While waiting in line I had asked the guys in front of me if there was anything else nearby worth waiting for. They recommended a coffee shop and when I came out with my big pink box full they asked if I would like to join them. I told them to let me check the meter for my car first and quickly changed my mind. I had paid for 38 minutes. I didn’t get a ticket for going over time or not posting it in my curbside window, but for lack of activity.
The parking ticket was $90 and upsetting – I can’t read parking signs. I need to learn my lesson already and just use garages in large cities – there are less confusing multitudes of signs to read that way. The guys go on without me and another guy approaches asking if I’ve got a rolling paper – better to ask for what you want than just the money for it. I contemplate smoking with this guy, but my time in Portland for this visit is over.
I eat a few donuts while I dwell in my disappointment and some of them are too sweet – I still prefer a lightly frosted maple bar over any frosted and sprinkled donut. I pass a street of food carts and wish that I had read the parking sign better so that I could be out exploring all the city has to offer. I had planned on spending the day here, but when traveling on a budget (as I always do) I am forced to only allow myself to spend so much in one place.
Crossing the state line into Washington I text Uncle Ed to let him know I will be arriving tonight and he warns me of Seattle traffic. Well, I got extremely lucky. Google maps says it takes 4 hours and 23 minutes and according to my info it took me 4 hours and 18 minutes. I was worried for a minute when I saw the electric speed limit sign change to 30mph. Traffic varies so much and some cities use wait times, but Seattle lets you know by speed.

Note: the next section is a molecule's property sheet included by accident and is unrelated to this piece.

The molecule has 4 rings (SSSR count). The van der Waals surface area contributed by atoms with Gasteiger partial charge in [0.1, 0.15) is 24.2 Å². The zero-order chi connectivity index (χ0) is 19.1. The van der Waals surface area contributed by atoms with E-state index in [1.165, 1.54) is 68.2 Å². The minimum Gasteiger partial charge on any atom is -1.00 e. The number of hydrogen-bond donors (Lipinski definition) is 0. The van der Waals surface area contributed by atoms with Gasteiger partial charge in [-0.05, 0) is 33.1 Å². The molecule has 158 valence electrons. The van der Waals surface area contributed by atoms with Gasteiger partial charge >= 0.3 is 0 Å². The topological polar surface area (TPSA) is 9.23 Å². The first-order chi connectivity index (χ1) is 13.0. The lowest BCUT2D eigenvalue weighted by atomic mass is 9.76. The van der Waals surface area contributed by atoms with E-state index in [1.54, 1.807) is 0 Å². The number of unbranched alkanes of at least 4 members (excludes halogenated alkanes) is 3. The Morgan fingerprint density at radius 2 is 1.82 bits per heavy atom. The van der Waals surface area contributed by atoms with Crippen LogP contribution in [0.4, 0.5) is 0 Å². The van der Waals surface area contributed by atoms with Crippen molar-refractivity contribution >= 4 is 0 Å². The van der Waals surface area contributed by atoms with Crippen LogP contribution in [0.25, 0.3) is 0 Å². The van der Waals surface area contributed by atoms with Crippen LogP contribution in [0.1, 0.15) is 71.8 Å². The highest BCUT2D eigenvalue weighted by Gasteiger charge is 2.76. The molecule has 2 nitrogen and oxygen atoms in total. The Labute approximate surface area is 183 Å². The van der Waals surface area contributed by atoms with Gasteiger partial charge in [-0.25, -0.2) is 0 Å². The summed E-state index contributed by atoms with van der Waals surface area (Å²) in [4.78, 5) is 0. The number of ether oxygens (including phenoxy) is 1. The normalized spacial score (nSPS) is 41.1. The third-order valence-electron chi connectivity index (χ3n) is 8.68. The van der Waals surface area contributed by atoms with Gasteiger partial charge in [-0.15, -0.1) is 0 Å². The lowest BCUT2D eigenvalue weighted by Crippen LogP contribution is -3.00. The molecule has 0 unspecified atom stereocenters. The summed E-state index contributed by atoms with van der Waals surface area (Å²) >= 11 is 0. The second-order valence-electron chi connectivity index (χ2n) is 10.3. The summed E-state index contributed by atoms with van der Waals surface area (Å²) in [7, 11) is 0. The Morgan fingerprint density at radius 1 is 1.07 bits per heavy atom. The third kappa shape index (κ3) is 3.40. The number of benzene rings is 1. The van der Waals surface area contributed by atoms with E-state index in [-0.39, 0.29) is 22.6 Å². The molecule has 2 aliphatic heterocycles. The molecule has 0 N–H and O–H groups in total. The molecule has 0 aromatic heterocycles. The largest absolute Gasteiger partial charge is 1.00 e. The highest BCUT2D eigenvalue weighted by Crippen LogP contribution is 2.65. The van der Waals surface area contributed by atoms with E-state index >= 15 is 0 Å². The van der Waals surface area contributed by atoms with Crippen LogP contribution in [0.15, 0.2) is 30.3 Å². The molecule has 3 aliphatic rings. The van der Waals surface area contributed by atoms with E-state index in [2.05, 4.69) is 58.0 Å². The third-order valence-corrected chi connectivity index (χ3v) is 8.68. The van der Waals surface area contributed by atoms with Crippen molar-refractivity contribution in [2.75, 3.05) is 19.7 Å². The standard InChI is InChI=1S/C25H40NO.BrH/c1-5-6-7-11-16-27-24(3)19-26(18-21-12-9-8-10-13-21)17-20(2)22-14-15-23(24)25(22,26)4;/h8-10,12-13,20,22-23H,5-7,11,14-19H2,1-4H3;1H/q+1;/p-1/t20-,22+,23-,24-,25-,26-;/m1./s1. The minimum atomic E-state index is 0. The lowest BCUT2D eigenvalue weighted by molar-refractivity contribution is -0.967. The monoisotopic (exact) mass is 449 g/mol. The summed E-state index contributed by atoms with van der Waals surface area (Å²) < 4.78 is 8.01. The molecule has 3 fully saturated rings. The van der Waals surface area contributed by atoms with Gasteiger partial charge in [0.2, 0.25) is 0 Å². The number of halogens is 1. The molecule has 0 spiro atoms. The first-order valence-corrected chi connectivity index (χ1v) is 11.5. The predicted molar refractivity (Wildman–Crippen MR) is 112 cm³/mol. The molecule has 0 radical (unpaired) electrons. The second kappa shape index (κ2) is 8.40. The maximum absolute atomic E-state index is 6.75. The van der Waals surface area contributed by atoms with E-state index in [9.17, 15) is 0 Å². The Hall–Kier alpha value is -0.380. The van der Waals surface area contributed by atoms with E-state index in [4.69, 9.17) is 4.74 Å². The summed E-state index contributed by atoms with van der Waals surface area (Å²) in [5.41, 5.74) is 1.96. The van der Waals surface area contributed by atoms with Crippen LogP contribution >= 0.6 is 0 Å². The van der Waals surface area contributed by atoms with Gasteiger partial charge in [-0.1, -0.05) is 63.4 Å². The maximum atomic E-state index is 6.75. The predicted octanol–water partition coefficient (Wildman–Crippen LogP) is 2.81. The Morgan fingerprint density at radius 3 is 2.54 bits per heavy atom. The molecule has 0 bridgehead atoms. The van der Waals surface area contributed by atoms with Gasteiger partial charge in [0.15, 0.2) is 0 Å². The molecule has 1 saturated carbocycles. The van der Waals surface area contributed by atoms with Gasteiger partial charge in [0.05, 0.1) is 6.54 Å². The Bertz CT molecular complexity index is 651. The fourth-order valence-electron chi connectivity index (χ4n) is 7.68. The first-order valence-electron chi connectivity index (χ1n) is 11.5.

I would’ve been able to save some time and distance had I taken the ferry from Mukilteo, but I didn’t know it’s schedule (every 30 minutes) and didn’t feel like driving there to find out. I took Exit 226 to detour around the bridge on the 5 that had been broken down by a semi truck recently (seeing it in the news I thought it was a historical event – seems some things need more maintenance and repair). I could’ve taken a more scenic detour – some small roads near the coast, but felt done with driving for the day.
Along the way I would see two signs that made me giggle. The first one: seat belts must be worn day and night – as if someone thought the power of the moon would save them. The second: a pet adoption agency mentioned as a tourist attraction – some people go to visit mickey mouse and now they can buy his brother. Ed and Lorraine, his wife of 25 years, don’t let my arrival mess with dinner. I get a water and a seat and conversation. I declined any salad due to the recently large consumption of donuts I participated in.
Tonight’s festivities would include a tour of the house: comfy chairs in living room, newly remodeled kitchen, room where I will be sleeping, craft room, bathroom, and garage with motorcycles! Outside: birds at their feeders and a random cat that doesn’t belong. I ask to play Cribbage since it has been a month since I last played. My memory doesn’t fail me too much and since I won the first game I’m left on my own for the second – I lose.
Later, Ed will play the guitar for me and then Lorraine will present me with gifts. I receive a birdhouse wind chime that I get to paint myself, a set of green pillowcases with ice cream sundaes on them, and a white knitted hat (by Lorraine) that fits. Ed doesn’t have to work tomorrow which means I get to go for a motorcycle ride, but he’s still on a schedule of getting up at or before 5:30 am which regulates bed time – which means read then sleep.